Will greentech investors discover food?

The first known death in the U.S. from the current round of infulenza has been reported.
Written by Harry Fuller, Contributor

The first known death in the U.S. from the current round of infulenza has been reported. This swine flu bruhaha adds ammunition to arguments of those who favor more humane farming methods. The poor pigs may be getting a bad rap on "swine flu." There's no evidence so far of any direct connection between any pig, living or killed, and any human that is infected with any pernicious strain of influenza. But not since the movie "Babe" have the humane farm folks been so energized. And this issue isn't going to stop at the U.S. border any more than the flu virus.

From Michael Pollan and Bill McKibben to Alice Waters and the slow food movement you can sense a lot of folks talking and speaking about our industrial food production. And the obesity and other health problems that result. Overall the the humane farming advocates are NOT vegan or anti-meat, but raise questions about how animals are treated, mistreated, fed, killed and their meat dealt with before we get it out of some plastic and styrofoam container at the local store.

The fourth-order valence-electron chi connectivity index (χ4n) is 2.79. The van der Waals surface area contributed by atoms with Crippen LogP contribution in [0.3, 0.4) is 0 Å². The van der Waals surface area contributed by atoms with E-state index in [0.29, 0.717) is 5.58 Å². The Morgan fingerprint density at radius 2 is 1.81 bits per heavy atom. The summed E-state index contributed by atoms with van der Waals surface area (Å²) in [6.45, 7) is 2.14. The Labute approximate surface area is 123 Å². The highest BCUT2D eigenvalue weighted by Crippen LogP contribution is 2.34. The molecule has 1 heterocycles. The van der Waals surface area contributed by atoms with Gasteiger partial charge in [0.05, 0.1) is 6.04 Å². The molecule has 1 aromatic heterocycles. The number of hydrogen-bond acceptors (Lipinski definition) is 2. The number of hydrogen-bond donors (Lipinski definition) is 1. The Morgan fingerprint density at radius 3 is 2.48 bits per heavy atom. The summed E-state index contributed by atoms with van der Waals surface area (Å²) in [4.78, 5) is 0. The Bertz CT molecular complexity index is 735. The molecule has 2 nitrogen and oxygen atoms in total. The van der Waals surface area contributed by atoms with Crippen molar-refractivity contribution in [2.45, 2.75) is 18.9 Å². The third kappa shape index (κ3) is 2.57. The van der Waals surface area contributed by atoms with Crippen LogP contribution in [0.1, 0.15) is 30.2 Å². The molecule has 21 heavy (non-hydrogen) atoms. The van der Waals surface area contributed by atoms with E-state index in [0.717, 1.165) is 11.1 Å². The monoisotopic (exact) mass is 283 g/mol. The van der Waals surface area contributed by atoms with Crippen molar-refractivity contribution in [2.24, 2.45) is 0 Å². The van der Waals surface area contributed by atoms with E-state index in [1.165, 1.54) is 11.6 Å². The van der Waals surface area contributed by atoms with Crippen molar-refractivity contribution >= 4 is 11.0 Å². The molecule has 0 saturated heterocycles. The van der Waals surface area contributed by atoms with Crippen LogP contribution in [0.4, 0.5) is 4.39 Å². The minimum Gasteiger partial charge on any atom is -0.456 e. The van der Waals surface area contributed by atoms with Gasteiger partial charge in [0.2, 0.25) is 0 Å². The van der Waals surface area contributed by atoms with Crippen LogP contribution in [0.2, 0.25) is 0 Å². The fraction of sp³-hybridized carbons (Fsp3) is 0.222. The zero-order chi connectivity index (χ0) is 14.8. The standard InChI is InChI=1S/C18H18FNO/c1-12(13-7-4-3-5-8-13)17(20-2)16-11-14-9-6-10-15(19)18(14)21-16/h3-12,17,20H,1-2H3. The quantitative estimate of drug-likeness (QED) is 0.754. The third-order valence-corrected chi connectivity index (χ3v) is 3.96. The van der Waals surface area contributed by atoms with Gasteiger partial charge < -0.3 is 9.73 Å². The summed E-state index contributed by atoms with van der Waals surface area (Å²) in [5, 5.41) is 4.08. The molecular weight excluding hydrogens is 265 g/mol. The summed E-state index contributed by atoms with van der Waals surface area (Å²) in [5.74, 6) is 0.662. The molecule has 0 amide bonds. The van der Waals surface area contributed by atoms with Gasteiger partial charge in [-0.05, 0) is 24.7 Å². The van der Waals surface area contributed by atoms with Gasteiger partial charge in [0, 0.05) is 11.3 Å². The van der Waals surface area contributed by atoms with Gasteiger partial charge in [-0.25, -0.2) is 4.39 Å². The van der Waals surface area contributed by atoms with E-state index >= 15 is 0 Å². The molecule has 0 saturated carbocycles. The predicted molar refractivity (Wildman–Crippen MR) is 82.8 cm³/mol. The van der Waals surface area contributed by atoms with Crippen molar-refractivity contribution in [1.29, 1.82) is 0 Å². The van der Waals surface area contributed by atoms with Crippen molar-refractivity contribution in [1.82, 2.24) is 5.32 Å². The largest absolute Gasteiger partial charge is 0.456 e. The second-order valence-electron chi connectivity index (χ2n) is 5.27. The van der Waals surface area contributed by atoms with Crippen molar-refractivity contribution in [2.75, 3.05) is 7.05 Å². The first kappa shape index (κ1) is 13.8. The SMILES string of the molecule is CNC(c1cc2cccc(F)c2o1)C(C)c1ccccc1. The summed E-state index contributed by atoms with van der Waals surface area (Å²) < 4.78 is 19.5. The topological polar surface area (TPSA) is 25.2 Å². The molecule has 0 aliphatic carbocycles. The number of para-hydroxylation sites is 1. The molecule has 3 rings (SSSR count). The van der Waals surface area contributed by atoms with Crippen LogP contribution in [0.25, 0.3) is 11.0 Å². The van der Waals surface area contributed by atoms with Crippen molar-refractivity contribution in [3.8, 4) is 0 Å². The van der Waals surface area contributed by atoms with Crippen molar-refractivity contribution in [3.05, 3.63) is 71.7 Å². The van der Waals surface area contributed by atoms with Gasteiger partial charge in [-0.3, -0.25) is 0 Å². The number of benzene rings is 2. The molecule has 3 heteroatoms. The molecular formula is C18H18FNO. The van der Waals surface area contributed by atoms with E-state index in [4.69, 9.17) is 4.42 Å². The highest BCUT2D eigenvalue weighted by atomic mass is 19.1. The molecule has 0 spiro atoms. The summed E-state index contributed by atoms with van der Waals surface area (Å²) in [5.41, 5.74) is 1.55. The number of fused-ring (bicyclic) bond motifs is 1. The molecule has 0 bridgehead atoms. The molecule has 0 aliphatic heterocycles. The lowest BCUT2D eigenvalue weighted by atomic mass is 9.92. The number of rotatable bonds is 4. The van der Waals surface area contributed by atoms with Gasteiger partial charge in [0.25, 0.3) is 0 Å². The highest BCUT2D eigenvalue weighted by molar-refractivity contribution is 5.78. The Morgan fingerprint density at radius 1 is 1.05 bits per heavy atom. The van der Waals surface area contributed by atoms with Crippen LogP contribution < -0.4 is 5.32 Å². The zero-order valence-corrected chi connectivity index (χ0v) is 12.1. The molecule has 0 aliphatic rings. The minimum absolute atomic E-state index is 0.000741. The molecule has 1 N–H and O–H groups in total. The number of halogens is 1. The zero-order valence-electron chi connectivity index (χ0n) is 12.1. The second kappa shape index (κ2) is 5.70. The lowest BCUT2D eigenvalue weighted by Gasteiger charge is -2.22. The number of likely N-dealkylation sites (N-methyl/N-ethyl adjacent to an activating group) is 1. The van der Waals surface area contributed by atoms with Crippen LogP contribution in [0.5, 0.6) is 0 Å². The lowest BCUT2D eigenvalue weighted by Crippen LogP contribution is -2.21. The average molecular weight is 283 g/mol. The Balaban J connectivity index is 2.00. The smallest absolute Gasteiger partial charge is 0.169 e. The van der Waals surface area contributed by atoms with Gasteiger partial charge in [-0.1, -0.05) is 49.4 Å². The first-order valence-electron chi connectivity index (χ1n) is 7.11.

The environmental costs and burden associated with huge factory farms have long been obvious. Here's a Public Health Association report that's already six years old. Almost a decade ago it was clear Midwest factory farms were destroying life in a portion of the Gulf of Mexico. Factory farm runoff is still one big manure pile the Obama Admin has yet stepped into. But it's unavoidable.

The current currents don't mean the American food business will change much. The one thing going for petro-powered, fertilizer-enhanced, hormone-laced, concentration camp raised food: it's efficient to grow and properly preserved it has a helluva shelf life. Profits follow. Large-scale agriculture and food production is closely tied to every major environmental issue of our time: forest cutting in the tropics, water use, energy use, pesticides, over-fishing, soil loss, climate change, population growth. That means any change will be rebuffed as too costly, meddling with business innovation, etc. In the U.S, our petroleum/fertilizer/agribusiness axis is powerful, rich and dominant in a bunch of U.S. states with tiny populations but two Senators each. You think biodiesel or corn ethanol is overly subsidized? Try taking on the corn, beef, soybean, or pork industry. Consumers are far more likely to be effective here than any government agency or do-gooder lawsuits. The field and pasture are wide open for greentech investment and innovation. There's been some work done on turning manure into methane, but little on recapture of fertilizer in runoff or improving the archaic hydroponic farms or protein production that does not require hundreds of bushels of corn or soybeans. You want a comprehensive look at allthw areas of U.S. "industrial farming" that need changing, check out the Pew Foundation report. You don't imagine any change will come from the U.S. Department of Agriculture, do you? Their main job is subsidizing the existing agribusiness structure. You waiting for subsidies to organic tomato growers? Forget it. [poll id="124"]

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